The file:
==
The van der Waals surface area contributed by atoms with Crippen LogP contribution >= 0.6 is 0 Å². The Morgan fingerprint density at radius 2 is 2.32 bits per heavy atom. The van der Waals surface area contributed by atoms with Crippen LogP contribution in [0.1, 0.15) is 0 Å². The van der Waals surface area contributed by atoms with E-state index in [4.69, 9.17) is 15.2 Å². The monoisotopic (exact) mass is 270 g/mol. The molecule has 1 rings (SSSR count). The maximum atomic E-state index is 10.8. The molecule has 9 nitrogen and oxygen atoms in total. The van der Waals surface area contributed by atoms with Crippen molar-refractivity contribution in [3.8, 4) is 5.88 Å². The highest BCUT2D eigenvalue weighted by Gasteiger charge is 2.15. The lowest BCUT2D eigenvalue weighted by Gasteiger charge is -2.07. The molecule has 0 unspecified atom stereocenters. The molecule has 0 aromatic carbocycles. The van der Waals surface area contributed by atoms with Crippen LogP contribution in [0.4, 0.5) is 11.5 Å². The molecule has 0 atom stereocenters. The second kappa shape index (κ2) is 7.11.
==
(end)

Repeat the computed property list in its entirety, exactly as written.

The van der Waals surface area contributed by atoms with Crippen LogP contribution >= 0.6 is 0 Å². The Morgan fingerprint density at radius 2 is 2.32 bits per heavy atom. The van der Waals surface area contributed by atoms with Crippen LogP contribution in [0.1, 0.15) is 0 Å². The van der Waals surface area contributed by atoms with E-state index in [4.69, 9.17) is 15.2 Å². The monoisotopic (exact) mass is 270 g/mol. The molecule has 1 rings (SSSR count). The maximum atomic E-state index is 10.8. The molecule has 9 nitrogen and oxygen atoms in total. The van der Waals surface area contributed by atoms with Crippen molar-refractivity contribution in [3.8, 4) is 5.88 Å². The highest BCUT2D eigenvalue weighted by Gasteiger charge is 2.15. The lowest BCUT2D eigenvalue weighted by Gasteiger charge is -2.07. The molecule has 0 unspecified atom stereocenters. The molecule has 0 aromatic carbocycles. The van der Waals surface area contributed by atoms with Crippen LogP contribution in [0.4, 0.5) is 11.5 Å². The molecule has 0 atom stereocenters. The second kappa shape index (κ2) is 7.11.